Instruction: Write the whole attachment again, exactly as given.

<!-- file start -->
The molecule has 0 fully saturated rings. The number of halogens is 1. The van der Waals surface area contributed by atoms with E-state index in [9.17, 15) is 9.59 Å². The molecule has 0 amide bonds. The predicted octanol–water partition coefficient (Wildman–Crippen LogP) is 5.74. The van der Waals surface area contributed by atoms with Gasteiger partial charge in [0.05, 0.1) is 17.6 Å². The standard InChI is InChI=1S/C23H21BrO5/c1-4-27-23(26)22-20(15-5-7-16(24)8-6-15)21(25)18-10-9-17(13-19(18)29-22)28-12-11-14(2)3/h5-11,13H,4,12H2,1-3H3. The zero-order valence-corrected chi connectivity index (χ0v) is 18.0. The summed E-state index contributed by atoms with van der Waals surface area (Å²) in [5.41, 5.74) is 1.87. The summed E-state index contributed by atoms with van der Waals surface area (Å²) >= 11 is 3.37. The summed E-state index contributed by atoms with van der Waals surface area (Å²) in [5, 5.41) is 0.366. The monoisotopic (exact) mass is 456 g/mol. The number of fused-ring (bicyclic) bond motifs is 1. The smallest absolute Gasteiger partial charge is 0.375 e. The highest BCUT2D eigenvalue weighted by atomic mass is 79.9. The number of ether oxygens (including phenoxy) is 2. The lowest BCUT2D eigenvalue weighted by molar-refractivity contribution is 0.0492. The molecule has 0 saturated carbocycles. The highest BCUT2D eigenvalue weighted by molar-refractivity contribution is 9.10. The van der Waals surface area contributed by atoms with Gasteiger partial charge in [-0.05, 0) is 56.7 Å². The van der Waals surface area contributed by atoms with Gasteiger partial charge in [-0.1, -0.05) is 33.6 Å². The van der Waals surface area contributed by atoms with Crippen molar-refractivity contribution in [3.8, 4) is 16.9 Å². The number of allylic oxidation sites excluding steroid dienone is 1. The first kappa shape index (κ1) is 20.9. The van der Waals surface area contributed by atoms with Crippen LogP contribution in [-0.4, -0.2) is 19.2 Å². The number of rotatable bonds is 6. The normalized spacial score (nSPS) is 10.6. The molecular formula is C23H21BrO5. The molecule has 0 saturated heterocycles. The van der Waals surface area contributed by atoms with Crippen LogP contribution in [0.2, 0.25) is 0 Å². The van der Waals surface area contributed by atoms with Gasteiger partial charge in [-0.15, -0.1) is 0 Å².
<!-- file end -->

The molecule has 0 fully saturated rings. The number of halogens is 1. The van der Waals surface area contributed by atoms with E-state index in [9.17, 15) is 9.59 Å². The molecule has 0 amide bonds. The predicted octanol–water partition coefficient (Wildman–Crippen LogP) is 5.74. The van der Waals surface area contributed by atoms with Gasteiger partial charge in [0.05, 0.1) is 17.6 Å². The standard InChI is InChI=1S/C23H21BrO5/c1-4-27-23(26)22-20(15-5-7-16(24)8-6-15)21(25)18-10-9-17(13-19(18)29-22)28-12-11-14(2)3/h5-11,13H,4,12H2,1-3H3. The zero-order valence-corrected chi connectivity index (χ0v) is 18.0. The summed E-state index contributed by atoms with van der Waals surface area (Å²) in [5.41, 5.74) is 1.87. The summed E-state index contributed by atoms with van der Waals surface area (Å²) >= 11 is 3.37. The summed E-state index contributed by atoms with van der Waals surface area (Å²) in [5, 5.41) is 0.366. The monoisotopic (exact) mass is 456 g/mol. The number of fused-ring (bicyclic) bond motifs is 1. The smallest absolute Gasteiger partial charge is 0.375 e. The highest BCUT2D eigenvalue weighted by atomic mass is 79.9. The number of ether oxygens (including phenoxy) is 2. The lowest BCUT2D eigenvalue weighted by molar-refractivity contribution is 0.0492. The molecule has 0 saturated carbocycles. The highest BCUT2D eigenvalue weighted by molar-refractivity contribution is 9.10. The van der Waals surface area contributed by atoms with Gasteiger partial charge in [-0.05, 0) is 56.7 Å². The van der Waals surface area contributed by atoms with Gasteiger partial charge in [-0.1, -0.05) is 33.6 Å². The van der Waals surface area contributed by atoms with Crippen molar-refractivity contribution in [3.8, 4) is 16.9 Å². The number of allylic oxidation sites excluding steroid dienone is 1. The first kappa shape index (κ1) is 20.9. The van der Waals surface area contributed by atoms with Crippen LogP contribution in [-0.4, -0.2) is 19.2 Å². The number of rotatable bonds is 6. The normalized spacial score (nSPS) is 10.6. The molecular formula is C23H21BrO5. The molecule has 0 saturated heterocycles. The van der Waals surface area contributed by atoms with Crippen LogP contribution in [0.2, 0.25) is 0 Å². The van der Waals surface area contributed by atoms with Gasteiger partial charge in [-0.15, -0.1) is 0 Å².